Jo Willetts, EA
Director, Tax Resources
Published on: February 26, 2021
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What is IRS Form 5695? Learn about claiming residential energy credits using Form 5695 here.
The IRS offers two different tax incentives for making energy-efficient home improvements and major infrastructure overhauls to your home, such as geothermal pumps, energy-efficient windows, solar panels, and other green technologies and sustainable energy investments.
The residential energy-efficient property credit, best known as the residential energy credit and most commonly claimed by homeowners, is claimed in Part I of Form 5695. The nonbusiness energy property credit is claimed in Part II.
The residential energy credit is based on a percentage of the cost paid for eligible energy-saving home improvements. You must own the residence in order to claim this credit, and leasehold improvements on rentals do not qualify. However, it does not need to be your primary residence.
Eligible improvements include:
For energy-efficient property placed into service in 2020, the credit is worth 26% of the improvement costs. The residence can also be new construction and installation expenses are eligible for the credit.
The residential energy credit is limited by your tax liability and can be carried forward to future tax years if your eligible home improvement costs exceed your tax liability. While the credit percentage wanes in future tax years due to the 2018 tax reform, the 26% threshold is still effective (30% for prior years) based on the date the energy-efficient property is placed into service.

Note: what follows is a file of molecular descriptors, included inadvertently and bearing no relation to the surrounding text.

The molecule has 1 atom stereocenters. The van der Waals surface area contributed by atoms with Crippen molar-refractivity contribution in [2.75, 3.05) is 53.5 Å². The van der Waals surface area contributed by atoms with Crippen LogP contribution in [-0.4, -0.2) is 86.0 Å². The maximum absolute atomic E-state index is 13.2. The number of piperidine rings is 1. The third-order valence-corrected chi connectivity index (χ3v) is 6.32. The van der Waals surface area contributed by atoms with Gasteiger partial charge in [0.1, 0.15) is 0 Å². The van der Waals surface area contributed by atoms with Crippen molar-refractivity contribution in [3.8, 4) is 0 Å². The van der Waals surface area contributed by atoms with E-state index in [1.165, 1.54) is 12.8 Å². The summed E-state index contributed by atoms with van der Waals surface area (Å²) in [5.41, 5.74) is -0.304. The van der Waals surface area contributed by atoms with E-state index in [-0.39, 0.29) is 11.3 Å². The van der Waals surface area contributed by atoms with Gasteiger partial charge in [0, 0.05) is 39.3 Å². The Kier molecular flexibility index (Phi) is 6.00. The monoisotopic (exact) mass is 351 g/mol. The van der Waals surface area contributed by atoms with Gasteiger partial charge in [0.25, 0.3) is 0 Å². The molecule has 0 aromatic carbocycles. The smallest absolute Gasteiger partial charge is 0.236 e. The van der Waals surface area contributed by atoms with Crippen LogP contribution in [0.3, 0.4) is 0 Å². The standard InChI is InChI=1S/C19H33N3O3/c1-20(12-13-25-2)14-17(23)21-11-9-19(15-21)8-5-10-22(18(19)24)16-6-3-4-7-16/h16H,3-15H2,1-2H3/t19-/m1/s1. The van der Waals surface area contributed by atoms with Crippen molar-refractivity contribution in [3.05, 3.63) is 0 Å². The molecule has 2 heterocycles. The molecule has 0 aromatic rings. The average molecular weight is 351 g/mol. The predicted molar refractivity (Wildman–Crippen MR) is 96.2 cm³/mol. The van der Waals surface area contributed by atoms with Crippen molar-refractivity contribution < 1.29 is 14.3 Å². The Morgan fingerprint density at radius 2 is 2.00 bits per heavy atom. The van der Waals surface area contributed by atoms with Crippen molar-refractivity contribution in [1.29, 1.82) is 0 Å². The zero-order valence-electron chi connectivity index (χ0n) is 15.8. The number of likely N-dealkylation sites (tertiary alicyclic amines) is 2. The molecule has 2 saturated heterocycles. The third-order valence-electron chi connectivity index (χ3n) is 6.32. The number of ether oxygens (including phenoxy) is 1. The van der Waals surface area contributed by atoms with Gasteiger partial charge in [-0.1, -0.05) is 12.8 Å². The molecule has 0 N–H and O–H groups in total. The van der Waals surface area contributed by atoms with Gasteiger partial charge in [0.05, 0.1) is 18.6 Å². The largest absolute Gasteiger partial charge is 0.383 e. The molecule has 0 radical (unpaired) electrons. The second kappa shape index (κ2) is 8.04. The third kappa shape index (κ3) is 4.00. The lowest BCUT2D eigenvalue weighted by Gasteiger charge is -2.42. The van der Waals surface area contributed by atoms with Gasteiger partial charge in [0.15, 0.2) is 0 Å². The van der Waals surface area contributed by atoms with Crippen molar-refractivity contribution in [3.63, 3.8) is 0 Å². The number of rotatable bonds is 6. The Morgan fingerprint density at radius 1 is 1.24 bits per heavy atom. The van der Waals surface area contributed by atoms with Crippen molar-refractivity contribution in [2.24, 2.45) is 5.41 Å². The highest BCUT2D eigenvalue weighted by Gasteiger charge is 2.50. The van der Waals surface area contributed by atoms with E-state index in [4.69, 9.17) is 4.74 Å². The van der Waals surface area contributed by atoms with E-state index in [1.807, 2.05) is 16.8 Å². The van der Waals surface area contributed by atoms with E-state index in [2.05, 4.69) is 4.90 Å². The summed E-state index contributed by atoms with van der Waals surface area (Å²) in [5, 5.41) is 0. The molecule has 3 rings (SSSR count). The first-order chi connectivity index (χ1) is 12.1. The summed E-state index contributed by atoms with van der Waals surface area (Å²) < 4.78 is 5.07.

The nonbusiness energy property credit has a lifetime limitation, as well as limitation based on tax liability similar to the residential energy credit. This credit is currently scheduled to sunset in 2021.
The nonbusiness energy property credit is only available to taxpayers who did not claim more than $500 in residential energy credits in prior tax years with additional restrictions. Any tax credits received in prior years, even as far back as 2005, must be subtracted from the lifetime credit cap of $500.
Unlike the residential energy credit, the nonbusiness energy property credit can only be applied to your primary residence if it is not new construction. Qualified improvements include:
Some energy-efficient products have specific dollar caps, such as $150 for gas, propane, and oil furnaces while central air conditioning has a $300 limit. While installation costs generally qualify for under the residential energy credit, not all installation costs count for the nonbusiness energy property credit. For instance, installation costs are not eligible for energy-efficient insulation and roofing upgrades are limited to $500.
Regardless of which improvements you opt for, there is a $500 lifetime limit for the nonbusiness energy property credit. There is no limit on the residential energy credit which offer more opportunities for current and future tax and energy savings.
About the Author
Jo Willetts, Director of Tax Resources at Jackson Hewitt, has more than 25 years of experience in the tax industry. As an Enrolled Agent, Jo has attained the highest level of certification for a tax professional. She began her career at Jackson Hewitt as a Tax Pro, working her way up to General Manager of a franchise store. In her current role, Jo provides expert knowledge company-wide to ensure that tax information distributed through all Jackson Hewitt channels is current and accurate.